By train

The TGV is France's high-speed rail service, currently operated by SNCF Voyages, the long-distance rail branch of SNCF, the French national rail operator.

It was developed during the 1970s by GEC-Alsthom (now Alstom) and SNCF. Although originally designed to be powered by gas turbines, the TGV prototypes evolved into electric trains with the petrol crisis of 1973. Following the inaugural TGV service between Paris and Lyon in 1981, the TGV network, centred on Paris, has expanded to connect cities across France and in adjacent countries. A TGV test train set the record for the fastest wheeled train, reaching 574.8 km/h (357.2 mph) on 3 April 2007. A TGV service previously held the record for the fastest scheduled rail journey with a start to stop average speed of 279.4 km/h (173.6 mph), which was surpassed by the Chinese CRH service Harmony express on the Wuhan–Guangzhou High-Speed Railway in 2009.

The success of the first line led to an expansion of the network, with new lines built in the south, west, north and east of the country. Eager to emulate the success of the French network, neighbouring countries such as Belgium, Italy, Spain and Germany built their own high-speed lines. TGVs link with Switzerland through the French network, with Belgium, Germany and the Netherlands through the Thalys network, and the Eurostar network links France and Belgium with the United Kingdom. Several lines are planned, including extensions within France and to surrounding countries. Cities such as Tours have become a part of a "TGV commuter belt".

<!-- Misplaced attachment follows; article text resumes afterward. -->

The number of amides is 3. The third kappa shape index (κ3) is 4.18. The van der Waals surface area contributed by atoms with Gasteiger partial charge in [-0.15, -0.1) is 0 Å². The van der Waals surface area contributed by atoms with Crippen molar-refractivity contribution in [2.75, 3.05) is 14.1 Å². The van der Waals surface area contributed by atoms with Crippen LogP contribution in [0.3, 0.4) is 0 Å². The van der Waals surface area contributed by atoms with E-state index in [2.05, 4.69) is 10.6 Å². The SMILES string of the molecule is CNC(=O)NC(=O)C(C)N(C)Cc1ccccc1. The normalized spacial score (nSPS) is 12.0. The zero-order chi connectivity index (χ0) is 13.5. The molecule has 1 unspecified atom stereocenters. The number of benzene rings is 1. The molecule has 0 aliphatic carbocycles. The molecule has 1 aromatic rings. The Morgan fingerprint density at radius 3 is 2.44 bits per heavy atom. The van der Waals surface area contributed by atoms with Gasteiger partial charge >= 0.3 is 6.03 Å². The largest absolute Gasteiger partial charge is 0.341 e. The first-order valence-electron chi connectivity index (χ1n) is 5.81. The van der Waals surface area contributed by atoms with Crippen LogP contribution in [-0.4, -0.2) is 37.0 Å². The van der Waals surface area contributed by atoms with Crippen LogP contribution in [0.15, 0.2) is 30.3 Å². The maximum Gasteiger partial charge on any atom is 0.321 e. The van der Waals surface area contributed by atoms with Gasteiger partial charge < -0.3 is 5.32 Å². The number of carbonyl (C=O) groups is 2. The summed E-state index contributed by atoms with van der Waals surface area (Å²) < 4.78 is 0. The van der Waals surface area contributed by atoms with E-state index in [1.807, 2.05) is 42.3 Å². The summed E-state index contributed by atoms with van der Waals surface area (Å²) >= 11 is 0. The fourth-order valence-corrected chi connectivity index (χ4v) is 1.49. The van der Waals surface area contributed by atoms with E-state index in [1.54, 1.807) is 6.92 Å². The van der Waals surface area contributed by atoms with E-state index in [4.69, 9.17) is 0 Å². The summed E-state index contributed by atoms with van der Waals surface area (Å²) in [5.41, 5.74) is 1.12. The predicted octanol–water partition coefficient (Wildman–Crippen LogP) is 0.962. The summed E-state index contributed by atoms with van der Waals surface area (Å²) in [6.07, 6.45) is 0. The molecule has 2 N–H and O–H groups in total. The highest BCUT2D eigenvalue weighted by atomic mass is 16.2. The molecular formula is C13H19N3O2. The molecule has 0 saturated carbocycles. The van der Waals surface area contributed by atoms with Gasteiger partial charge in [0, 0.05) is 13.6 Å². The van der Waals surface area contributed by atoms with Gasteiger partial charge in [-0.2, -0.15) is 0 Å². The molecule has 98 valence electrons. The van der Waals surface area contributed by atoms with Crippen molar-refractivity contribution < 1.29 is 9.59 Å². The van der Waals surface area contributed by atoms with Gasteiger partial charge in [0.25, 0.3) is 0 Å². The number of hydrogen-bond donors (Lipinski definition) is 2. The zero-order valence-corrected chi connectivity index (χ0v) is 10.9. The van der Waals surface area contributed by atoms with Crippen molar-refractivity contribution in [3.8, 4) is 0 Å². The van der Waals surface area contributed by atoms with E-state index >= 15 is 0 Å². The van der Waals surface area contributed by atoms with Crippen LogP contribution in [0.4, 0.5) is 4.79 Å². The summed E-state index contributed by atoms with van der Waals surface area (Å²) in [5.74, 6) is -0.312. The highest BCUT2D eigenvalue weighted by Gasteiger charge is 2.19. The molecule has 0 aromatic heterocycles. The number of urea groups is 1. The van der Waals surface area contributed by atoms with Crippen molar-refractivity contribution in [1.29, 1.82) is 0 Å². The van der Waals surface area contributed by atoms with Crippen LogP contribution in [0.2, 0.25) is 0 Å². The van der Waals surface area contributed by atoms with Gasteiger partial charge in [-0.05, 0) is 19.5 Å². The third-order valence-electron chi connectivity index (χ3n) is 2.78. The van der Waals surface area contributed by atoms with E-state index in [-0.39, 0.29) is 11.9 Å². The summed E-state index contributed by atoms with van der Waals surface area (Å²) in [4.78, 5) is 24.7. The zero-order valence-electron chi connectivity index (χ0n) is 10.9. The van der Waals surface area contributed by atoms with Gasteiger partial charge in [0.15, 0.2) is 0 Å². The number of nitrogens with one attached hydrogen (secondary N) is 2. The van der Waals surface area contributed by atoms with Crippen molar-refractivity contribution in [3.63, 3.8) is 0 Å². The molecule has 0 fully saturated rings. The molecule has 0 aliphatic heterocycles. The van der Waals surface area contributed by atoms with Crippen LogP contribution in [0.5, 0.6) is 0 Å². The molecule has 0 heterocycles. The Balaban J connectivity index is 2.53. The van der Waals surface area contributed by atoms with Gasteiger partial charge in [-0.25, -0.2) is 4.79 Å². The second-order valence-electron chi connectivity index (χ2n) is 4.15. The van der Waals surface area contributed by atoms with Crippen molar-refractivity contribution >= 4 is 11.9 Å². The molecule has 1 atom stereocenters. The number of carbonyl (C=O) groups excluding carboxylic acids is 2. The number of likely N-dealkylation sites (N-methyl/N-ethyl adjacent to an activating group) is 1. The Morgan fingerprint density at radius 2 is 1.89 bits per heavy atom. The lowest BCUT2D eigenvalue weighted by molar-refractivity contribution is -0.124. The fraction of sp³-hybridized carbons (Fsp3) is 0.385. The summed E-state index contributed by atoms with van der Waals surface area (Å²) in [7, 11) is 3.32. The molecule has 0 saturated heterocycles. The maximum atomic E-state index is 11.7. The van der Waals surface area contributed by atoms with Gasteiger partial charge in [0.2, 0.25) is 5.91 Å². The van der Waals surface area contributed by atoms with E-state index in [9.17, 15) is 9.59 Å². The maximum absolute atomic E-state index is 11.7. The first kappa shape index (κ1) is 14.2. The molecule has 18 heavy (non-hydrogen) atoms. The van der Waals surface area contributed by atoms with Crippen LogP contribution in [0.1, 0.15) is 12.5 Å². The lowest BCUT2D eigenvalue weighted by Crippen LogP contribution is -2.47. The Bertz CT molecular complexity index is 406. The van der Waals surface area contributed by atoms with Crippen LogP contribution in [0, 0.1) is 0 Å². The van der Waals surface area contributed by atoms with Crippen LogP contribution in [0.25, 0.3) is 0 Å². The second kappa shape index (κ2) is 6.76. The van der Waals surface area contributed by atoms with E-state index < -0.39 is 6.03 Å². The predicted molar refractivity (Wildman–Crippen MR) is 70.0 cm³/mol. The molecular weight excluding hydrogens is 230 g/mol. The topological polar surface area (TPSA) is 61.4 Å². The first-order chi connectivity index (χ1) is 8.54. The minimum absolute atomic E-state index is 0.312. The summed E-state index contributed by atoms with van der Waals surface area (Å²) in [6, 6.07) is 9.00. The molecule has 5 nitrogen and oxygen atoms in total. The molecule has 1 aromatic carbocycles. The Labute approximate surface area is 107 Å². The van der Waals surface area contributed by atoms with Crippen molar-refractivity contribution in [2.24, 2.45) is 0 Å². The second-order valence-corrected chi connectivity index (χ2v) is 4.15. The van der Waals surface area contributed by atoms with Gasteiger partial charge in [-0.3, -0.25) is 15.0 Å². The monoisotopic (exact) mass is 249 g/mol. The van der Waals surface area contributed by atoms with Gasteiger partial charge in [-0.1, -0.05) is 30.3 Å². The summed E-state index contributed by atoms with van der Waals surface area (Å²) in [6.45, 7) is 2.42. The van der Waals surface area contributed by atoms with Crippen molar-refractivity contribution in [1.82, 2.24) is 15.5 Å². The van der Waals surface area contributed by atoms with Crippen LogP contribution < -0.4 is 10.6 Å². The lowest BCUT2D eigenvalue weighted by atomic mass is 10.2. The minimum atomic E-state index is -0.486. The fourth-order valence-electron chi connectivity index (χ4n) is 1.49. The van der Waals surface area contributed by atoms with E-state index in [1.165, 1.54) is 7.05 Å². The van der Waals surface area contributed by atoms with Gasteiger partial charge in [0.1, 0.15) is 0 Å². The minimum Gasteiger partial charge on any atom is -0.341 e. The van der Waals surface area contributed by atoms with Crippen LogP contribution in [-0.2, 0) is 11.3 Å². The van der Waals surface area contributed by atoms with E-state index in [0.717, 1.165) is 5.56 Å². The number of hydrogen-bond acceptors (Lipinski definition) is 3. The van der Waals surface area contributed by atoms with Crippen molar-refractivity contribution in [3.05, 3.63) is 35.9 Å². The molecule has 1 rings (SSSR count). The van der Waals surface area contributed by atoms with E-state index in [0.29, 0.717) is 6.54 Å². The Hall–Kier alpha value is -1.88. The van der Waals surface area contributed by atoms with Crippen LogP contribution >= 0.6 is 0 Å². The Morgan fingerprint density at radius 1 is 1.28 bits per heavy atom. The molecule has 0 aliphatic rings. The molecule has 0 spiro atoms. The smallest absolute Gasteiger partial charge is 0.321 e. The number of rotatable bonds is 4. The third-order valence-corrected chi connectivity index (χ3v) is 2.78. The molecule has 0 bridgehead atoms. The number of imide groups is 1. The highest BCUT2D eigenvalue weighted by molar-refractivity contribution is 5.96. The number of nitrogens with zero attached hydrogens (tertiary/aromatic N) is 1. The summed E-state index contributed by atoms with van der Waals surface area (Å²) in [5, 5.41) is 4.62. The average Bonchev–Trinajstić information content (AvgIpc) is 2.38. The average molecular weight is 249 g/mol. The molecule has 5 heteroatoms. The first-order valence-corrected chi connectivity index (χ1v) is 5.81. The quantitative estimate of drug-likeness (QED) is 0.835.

In 2007, SNCF generated profits of €1.1 billion (approximately US$1.75 billion or £875 million) driven largely by higher margins on the TGV network.

A good TGV and local rail service operate to Cannes. The line goes east towards Nice, Monaco and Italy, west towards Marseille and all destinations within France. The station is located on Rue Jean Jaurés.

TGV rail services to the Gare de Cannes provide access from major French cities, including Nice, Marseille, Lyon, Paris and Toulouse. Other cities with rail connections include Brussels (6 hours), Milan (5 hours), Basel (10 hours), Rome (10 hours) and Venice (10 hours). The minor train stations Gare de Cannes-La Bocca and Gare du Bosquet serve only regional destinations.